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Tough Call: Patient Care via Telephone

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Tough Call: Patient Care via Telephone

By Jock Hoffman, CRICO

Related to: Ambulatory, Communication, Diagnosis, Primary Care, Nursing

Health care constantly intersects with challenging decisions, perhaps none more unsettling than the choice between waiting, or acting on an ambiguous presentation. If the patient is not physically present (e.g., on the phone or emailing), then the provider has even fewer cues to guide that decision. When the remote communication of history, symptoms, and status involves third parties (parent, interpreter, answering service, etc.) the risks associated with making a “wait” or “don’t wait” decision increase significantly. Such situations are even further complicated if the patient (or spouse or parent) is hesitant to leave home for the doctor’s office or the nearest emergency room barring a sense of urgency. Physicians and nurses who routinely have remote care encounters are encouraged to review this case study from a recent CRICO malpractice claim.

Malpractice case studies present an important opportunity for providers to learn by exploring what went right, what went wrong, and what could have been done differently. Although these cases often represent negative and emotionally charged circumstances, positive learning can emerge from examining them. Staff from CRICO’s Patient Safety Department continually select and develop case studies (of closed claims or lawsuits) that offer teaching opportunities. More than 75 such case studies are available. Clinician facilitators who choose to incorporate abstracts from malpractice claims into their clinical presentations may want to read the suggestions offered in 10 Tips for Presenting Closed Claims Abstracts for Grand Rounds.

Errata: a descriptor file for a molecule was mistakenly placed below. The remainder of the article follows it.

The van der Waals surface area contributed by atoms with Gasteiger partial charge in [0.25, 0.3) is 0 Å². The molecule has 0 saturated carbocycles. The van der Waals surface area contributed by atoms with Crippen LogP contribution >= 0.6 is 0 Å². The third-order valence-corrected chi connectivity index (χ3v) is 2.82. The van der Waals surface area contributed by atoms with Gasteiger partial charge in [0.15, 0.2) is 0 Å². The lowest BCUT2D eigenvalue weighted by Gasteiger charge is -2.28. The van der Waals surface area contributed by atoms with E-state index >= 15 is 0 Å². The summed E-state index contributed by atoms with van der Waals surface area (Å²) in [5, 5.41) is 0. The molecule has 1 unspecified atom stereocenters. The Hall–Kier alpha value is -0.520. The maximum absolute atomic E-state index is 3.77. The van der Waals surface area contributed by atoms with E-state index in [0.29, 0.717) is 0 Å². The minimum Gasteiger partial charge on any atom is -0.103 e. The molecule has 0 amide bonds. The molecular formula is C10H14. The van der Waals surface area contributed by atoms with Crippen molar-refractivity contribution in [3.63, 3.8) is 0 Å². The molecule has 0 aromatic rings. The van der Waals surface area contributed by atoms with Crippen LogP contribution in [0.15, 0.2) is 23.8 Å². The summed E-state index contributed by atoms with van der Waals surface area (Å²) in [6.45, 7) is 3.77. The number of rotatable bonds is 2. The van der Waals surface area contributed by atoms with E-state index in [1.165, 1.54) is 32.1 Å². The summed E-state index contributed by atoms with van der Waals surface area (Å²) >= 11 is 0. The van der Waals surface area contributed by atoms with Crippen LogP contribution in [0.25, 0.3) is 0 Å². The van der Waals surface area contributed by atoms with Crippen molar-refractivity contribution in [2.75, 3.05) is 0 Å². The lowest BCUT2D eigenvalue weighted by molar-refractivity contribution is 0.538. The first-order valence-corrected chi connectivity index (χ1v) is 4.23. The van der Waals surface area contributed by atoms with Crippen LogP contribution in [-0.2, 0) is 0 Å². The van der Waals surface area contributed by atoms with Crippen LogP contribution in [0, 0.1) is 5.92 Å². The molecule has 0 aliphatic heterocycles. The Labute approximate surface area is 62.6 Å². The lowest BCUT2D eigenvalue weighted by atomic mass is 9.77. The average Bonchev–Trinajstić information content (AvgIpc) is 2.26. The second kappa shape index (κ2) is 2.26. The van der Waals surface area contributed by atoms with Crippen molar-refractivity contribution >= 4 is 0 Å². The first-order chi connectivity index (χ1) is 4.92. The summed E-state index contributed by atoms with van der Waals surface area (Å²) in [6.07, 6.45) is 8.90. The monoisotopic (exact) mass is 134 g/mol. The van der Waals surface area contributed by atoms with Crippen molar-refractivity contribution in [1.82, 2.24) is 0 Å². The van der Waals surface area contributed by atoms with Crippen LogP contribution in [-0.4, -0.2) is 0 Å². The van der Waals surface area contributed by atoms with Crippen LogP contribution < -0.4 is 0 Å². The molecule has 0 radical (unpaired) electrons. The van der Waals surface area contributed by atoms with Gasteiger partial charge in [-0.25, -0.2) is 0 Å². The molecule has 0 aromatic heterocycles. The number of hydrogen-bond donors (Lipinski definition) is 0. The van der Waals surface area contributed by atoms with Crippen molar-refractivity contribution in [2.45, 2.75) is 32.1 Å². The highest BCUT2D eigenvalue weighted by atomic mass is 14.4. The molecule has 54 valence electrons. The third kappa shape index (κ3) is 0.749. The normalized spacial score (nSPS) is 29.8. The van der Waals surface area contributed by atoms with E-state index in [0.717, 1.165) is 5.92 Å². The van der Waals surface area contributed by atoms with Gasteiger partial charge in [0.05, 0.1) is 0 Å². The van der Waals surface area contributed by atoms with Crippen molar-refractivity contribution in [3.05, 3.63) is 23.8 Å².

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February 29, 2012
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